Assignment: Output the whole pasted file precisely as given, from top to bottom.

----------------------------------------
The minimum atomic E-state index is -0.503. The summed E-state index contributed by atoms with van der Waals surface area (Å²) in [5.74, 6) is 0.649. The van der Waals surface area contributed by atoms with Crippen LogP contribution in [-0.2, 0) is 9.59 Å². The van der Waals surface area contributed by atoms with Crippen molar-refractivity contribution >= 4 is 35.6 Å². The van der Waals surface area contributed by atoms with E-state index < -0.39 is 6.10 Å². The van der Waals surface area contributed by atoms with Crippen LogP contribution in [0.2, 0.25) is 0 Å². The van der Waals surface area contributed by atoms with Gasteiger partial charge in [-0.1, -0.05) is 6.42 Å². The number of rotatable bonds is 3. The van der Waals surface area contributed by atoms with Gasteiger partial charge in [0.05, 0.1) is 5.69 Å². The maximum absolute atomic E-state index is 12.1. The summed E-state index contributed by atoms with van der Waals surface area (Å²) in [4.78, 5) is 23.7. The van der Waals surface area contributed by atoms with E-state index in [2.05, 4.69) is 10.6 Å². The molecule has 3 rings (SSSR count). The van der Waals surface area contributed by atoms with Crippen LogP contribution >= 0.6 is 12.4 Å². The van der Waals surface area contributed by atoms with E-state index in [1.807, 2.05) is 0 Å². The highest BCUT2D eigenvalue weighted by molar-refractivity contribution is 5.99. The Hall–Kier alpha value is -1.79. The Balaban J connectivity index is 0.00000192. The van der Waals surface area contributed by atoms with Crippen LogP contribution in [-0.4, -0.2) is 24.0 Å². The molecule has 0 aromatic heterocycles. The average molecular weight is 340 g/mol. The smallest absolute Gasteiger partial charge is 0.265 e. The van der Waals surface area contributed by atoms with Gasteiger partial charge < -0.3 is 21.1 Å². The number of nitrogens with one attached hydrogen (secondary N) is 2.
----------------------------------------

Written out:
The minimum atomic E-state index is -0.503. The summed E-state index contributed by atoms with van der Waals surface area (Å²) in [5.74, 6) is 0.649. The van der Waals surface area contributed by atoms with Crippen LogP contribution in [-0.2, 0) is 9.59 Å². The van der Waals surface area contributed by atoms with Crippen molar-refractivity contribution >= 4 is 35.6 Å². The van der Waals surface area contributed by atoms with E-state index < -0.39 is 6.10 Å². The van der Waals surface area contributed by atoms with Crippen LogP contribution in [0.2, 0.25) is 0 Å². The van der Waals surface area contributed by atoms with Gasteiger partial charge in [-0.1, -0.05) is 6.42 Å². The number of rotatable bonds is 3. The van der Waals surface area contributed by atoms with Gasteiger partial charge in [0.05, 0.1) is 5.69 Å². The maximum absolute atomic E-state index is 12.1. The summed E-state index contributed by atoms with van der Waals surface area (Å²) in [4.78, 5) is 23.7. The van der Waals surface area contributed by atoms with E-state index in [2.05, 4.69) is 10.6 Å². The molecule has 3 rings (SSSR count). The van der Waals surface area contributed by atoms with Crippen LogP contribution >= 0.6 is 12.4 Å². The van der Waals surface area contributed by atoms with E-state index in [1.807, 2.05) is 0 Å². The highest BCUT2D eigenvalue weighted by molar-refractivity contribution is 5.99. The Hall–Kier alpha value is -1.79. The Balaban J connectivity index is 0.00000192. The van der Waals surface area contributed by atoms with Crippen LogP contribution in [-0.4, -0.2) is 24.0 Å². The molecule has 0 aromatic heterocycles. The average molecular weight is 340 g/mol. The smallest absolute Gasteiger partial charge is 0.265 e. The van der Waals surface area contributed by atoms with Gasteiger partial charge < -0.3 is 21.1 Å². The number of nitrogens with one attached hydrogen (secondary N) is 2.